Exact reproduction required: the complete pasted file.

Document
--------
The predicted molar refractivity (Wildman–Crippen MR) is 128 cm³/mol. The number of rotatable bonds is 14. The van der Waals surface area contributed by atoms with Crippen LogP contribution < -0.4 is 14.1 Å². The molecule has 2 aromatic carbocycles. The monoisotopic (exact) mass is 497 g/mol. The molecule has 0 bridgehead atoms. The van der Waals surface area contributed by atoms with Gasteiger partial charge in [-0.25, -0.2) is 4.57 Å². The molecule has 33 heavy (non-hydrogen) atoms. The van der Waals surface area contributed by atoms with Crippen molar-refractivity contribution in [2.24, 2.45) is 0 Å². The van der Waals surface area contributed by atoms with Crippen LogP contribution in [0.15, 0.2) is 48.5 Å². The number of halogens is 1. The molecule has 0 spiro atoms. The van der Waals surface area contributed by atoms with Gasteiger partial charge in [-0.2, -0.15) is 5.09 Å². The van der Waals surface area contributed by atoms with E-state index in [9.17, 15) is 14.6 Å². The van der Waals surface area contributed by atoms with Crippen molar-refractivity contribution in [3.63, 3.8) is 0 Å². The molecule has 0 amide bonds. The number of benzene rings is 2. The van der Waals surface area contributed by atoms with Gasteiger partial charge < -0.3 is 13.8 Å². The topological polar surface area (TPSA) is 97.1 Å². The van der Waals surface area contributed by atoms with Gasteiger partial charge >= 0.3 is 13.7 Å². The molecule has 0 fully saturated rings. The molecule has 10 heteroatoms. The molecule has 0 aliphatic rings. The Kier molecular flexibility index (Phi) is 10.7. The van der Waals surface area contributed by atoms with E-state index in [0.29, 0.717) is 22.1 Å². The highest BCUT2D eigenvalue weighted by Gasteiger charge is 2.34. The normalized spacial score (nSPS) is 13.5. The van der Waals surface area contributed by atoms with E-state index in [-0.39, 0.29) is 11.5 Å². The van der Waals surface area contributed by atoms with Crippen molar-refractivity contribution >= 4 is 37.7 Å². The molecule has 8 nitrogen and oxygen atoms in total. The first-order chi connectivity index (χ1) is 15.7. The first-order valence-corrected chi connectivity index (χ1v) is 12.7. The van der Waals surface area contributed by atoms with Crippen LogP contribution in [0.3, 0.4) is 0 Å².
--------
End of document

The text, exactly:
The predicted molar refractivity (Wildman–Crippen MR) is 128 cm³/mol. The number of rotatable bonds is 14. The van der Waals surface area contributed by atoms with Crippen LogP contribution < -0.4 is 14.1 Å². The molecule has 2 aromatic carbocycles. The monoisotopic (exact) mass is 497 g/mol. The molecule has 0 bridgehead atoms. The van der Waals surface area contributed by atoms with Gasteiger partial charge in [-0.25, -0.2) is 4.57 Å². The molecule has 33 heavy (non-hydrogen) atoms. The van der Waals surface area contributed by atoms with Crippen molar-refractivity contribution in [2.24, 2.45) is 0 Å². The van der Waals surface area contributed by atoms with Crippen LogP contribution in [0.15, 0.2) is 48.5 Å². The number of halogens is 1. The molecule has 0 spiro atoms. The van der Waals surface area contributed by atoms with Gasteiger partial charge in [-0.2, -0.15) is 5.09 Å². The van der Waals surface area contributed by atoms with E-state index in [9.17, 15) is 14.6 Å². The van der Waals surface area contributed by atoms with Crippen molar-refractivity contribution in [3.63, 3.8) is 0 Å². The molecule has 0 amide bonds. The number of benzene rings is 2. The van der Waals surface area contributed by atoms with Gasteiger partial charge < -0.3 is 13.8 Å². The topological polar surface area (TPSA) is 97.1 Å². The van der Waals surface area contributed by atoms with Gasteiger partial charge >= 0.3 is 13.7 Å². The molecule has 0 fully saturated rings. The molecule has 10 heteroatoms. The molecule has 0 aliphatic rings. The Kier molecular flexibility index (Phi) is 10.7. The van der Waals surface area contributed by atoms with E-state index in [0.29, 0.717) is 22.1 Å². The highest BCUT2D eigenvalue weighted by Gasteiger charge is 2.34. The normalized spacial score (nSPS) is 13.5. The van der Waals surface area contributed by atoms with E-state index in [-0.39, 0.29) is 11.5 Å². The van der Waals surface area contributed by atoms with Crippen molar-refractivity contribution >= 4 is 37.7 Å². The molecule has 8 nitrogen and oxygen atoms in total. The first-order chi connectivity index (χ1) is 15.7. The first-order valence-corrected chi connectivity index (χ1v) is 12.7. The van der Waals surface area contributed by atoms with Crippen LogP contribution in [0.3, 0.4) is 0 Å².